Transcription has become a necessity in most US hospitals, because of managed care and the need to have all data in digital format. In India, the scenario is different we are still struck in the paper age, but it wonít be long before hospitals and practitioners wake up to the benefits of going digital. So, if you or your hospital is interested in using the services of medical transcriptionists, there are many companies in India. You could check out http://www.trancriptindia.com/profile-page.htm, http://www.healthscribeindia.com/html/jv.html or http://www.mckiol.com/transcription.htm to find more information. As mentioned earlier, this is a very new field with tremendous growth opportunities to be a supplement to medical practice.

 

Computer-Based Patient Records (CBPR) or Electronic Medical Reports (EMR) 

The thought of transferring years of paper patient records into an electronic format is overwhelming for most physicians. Many of the daily inadequacies of the paper chart continue to be overlooked because the alternative consequences seem steeper. Purchasing an electronic medical record (EMR) for the office is a huge undertaking. But, the advantages of switching to an EMR cannot be overstated. Labs that are not filed, or progress notes that havenít been completed or filed makes paper patient charts incomplete. And even an innocent water spill can ruin vital information on paper-based charts. Determining whether an EMR makes sense in a medical office is a function not only of finance, but also of the quality of services provided. The clinical and administrative staff will  save time by automating repetitive tasks, reduce malpractice by maintaining upto Ėdate, secure and complete patient information for determining a course of treatment, and improve patient education and compliance.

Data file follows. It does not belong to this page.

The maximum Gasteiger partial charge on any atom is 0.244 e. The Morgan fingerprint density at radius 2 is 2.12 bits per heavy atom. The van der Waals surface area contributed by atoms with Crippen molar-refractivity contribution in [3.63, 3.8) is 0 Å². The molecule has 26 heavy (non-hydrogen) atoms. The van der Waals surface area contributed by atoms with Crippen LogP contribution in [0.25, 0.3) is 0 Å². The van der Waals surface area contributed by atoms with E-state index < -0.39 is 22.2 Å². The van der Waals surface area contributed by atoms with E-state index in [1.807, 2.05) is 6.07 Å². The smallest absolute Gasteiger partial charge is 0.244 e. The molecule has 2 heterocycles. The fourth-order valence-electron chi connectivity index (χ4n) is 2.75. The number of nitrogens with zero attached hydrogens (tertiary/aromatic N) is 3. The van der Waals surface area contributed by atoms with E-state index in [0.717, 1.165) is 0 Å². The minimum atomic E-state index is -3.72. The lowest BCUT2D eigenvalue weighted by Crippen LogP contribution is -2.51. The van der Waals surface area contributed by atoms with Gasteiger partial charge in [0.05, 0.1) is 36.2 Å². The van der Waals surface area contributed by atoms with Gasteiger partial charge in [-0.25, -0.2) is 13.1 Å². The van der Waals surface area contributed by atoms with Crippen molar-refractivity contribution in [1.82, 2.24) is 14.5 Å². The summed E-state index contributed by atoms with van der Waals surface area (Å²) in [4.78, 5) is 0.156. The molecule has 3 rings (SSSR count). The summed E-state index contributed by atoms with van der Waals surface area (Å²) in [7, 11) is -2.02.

With EMR, all elements of the patientís record exist in a computer file. In most contemporary software packages, different elements of the chart are accessible through graphic user interface methods that allow the user to move easily from one part of the record to another. In addition to having the ability to enter text, the user may navigate through the record by pointing to icons on the screen to generate progress notes and flow sheets, complete insurance forms, prescribe medications, or perform countless other clinical and administrative tasks.